Deletion of the γ134.5 neurovirulence gene allows the safe administration of oncolytic HSV to brain tumors without producing hemorrhagic encephalitis characteristic of wild-type HSV-1 infection. However, since this deletion also diminishes the replicative and cytotoxic abilities of the virus, groups have investigated the targeted expression of the γ134.5 gene to replicating tumors. One method involves placing the γ134.5 gene expression under the control of a tumor specific promoter or enhancer thereby limiting γ134.5 gene expression in complementing tumor cells. One copy of the γ134.5 gene was reintroduced under the control of the cellular B-myb promoter, which responds to E2F regulation [41]. As expected, late viral protein synthesis was maintained after infection with this Myb34.5 virus, which also has a deletion of the ICP6 ribonucleotide reductase gene, and there was greater viral replication. Anti-tumor effect was increased relative to Δγ134.5 HSV-1 in a murine model of liver metastasis [42]. More importantly, the study suggests the potential of regulating γ134.5 gene expression by promoters regulated by the cell-cycle to permit HSV-1 to demonstrate its efficacy within cycling tumor cells yet retaining an advantageous neurovirulence profile. Further development of the targeted expression of the γ134.5 has led to the development of two other conditional expressing HSV recombinants that regulate γ134.5 gene expression using nestin enhancers or musashi promoter (both active in GBM tumors and CNS stem cells) [43,44]. Another method is to limit HSV (γ134.5 +) viral entry to tumor cells. To achieve this, recombinant R5111 was created and replaces the HSV entry molecule gD with a tumor specific fusion entry molecule (gD-IL-13 R α2) [45]. Cell culture studies show that R5111 replicate specifically in tumor [46].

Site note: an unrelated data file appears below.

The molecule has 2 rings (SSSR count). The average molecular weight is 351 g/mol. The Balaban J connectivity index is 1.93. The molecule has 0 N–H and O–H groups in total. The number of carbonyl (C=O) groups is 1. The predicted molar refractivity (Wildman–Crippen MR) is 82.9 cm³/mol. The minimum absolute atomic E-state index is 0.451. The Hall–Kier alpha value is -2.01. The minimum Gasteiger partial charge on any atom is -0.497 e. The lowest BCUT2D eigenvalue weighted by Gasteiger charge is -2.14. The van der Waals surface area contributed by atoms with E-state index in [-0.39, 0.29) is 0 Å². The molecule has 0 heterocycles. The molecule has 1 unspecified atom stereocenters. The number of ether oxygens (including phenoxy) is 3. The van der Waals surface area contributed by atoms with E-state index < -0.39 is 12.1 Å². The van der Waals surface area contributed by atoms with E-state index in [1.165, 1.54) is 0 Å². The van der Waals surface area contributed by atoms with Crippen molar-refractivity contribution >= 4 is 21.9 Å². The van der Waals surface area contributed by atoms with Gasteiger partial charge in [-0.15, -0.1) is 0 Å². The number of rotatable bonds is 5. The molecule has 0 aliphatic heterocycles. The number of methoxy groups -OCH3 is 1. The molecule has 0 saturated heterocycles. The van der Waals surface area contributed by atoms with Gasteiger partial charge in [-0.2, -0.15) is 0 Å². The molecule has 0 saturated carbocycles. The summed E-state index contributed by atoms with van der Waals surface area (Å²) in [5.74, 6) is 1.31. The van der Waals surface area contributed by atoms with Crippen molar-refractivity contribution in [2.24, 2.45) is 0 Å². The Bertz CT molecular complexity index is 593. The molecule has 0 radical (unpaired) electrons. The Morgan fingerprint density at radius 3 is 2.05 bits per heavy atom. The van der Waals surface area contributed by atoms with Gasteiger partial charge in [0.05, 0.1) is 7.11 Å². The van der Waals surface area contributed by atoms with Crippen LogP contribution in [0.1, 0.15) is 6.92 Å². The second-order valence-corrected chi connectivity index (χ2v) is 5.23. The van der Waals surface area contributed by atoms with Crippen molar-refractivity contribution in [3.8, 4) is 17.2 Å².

6.4. Chimeric HSV